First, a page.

Many banks and other financial services companies routinely outsource some of their operations to third-party vendors they believe can perform the necessary work in a more specialized or cost-effective manner.
But suppose an outside vendor uses unfair, deceptive or abusive practices to accomplish the work -- be it telemarketing, product development, customer service or whatever -- on behalf of the bank. Is the bank responsible for the vendor's bad behavior?
The answer might now be a more resounding "yes" -- if, that is, the bank or financial services business is supervised by the federal Consumer Financial Protection Bureau, or CFPB.
The bureau this week released a bulletin clarifying that financial institutions under its supervision may indeed be held responsible for the actions of companies acting through contracts with them. Specifically, the CFPB said it intends to "take a close look at service providers’ interactions with consumers" and "hold all appropriate companies accountable when legal violations occur."
As CFPB Director Richard Cordray noted in a statement, consumers are at "a real disadvantage" when they're forced to deal with these outside companies because they have no say in who is hired to do the job.
"Banks and nonbanks must manage these relationships carefully and can be held accountable if they break the law," Cordray said.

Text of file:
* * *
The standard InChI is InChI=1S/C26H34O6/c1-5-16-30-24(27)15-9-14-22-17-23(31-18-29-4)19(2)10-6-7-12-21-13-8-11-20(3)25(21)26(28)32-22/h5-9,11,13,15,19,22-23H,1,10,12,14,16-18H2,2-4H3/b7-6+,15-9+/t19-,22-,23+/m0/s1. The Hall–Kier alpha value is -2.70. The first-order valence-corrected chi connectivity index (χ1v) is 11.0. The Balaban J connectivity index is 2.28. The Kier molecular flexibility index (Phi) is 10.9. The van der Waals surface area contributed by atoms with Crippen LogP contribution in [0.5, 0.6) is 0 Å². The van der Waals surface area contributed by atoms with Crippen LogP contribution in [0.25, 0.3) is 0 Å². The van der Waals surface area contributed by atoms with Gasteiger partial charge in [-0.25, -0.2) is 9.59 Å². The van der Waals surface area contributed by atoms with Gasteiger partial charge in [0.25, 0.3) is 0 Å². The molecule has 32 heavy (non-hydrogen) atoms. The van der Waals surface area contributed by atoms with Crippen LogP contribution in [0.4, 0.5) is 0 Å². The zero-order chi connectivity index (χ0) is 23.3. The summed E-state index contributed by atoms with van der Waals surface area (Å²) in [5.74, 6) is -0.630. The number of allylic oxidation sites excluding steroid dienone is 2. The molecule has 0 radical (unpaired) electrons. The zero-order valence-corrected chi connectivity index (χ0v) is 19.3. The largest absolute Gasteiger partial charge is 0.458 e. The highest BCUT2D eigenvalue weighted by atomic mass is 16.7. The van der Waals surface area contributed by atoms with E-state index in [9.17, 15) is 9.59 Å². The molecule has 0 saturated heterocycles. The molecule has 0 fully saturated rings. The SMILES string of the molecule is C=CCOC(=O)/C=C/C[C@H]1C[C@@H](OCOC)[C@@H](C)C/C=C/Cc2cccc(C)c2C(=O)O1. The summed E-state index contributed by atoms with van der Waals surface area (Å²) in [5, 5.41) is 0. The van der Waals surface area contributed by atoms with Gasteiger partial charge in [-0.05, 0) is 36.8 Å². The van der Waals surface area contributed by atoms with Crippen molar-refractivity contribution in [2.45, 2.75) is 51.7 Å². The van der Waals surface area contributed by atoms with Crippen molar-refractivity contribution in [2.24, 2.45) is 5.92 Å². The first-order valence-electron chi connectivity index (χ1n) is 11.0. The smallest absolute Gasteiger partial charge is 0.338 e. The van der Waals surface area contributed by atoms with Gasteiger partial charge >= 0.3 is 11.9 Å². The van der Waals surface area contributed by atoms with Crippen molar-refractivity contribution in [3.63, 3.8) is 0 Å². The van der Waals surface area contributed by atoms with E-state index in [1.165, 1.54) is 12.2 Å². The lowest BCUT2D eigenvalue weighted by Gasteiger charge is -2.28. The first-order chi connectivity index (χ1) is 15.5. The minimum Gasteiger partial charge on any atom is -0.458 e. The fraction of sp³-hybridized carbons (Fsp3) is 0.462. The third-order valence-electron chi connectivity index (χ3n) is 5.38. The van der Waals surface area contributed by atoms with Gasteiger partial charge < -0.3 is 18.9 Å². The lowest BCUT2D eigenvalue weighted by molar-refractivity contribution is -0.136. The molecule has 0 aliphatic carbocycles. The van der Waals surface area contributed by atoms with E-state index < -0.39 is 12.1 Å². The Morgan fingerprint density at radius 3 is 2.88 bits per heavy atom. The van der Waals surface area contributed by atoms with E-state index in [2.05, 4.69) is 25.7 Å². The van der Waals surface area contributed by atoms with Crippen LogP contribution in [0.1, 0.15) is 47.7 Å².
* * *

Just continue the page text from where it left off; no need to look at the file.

According to the CFPB guidelines, financial institutions should have "an effective process for managing the risks of service provider relationships."
This process could include:
- Conducting thorough due diligence to verify vendors understand and are capable of complying with consumer-protection laws.
- Requesting and reviewing vendors' policies, procedures, internal controls and training materials to ensure they conduct appropriate training and oversight of employees or agents who have consumer contact or compliance responsibilities.
- Including clear expectations about compliance and enforceable consequences for violations in their vendor contracts.
- Establishing internal controls and ongoing monitoring to determine whether vendors are complying with the laws and taking prompt action to fully address any problems.
Consumers can only hope such grand intentions will translate into more than mere words.
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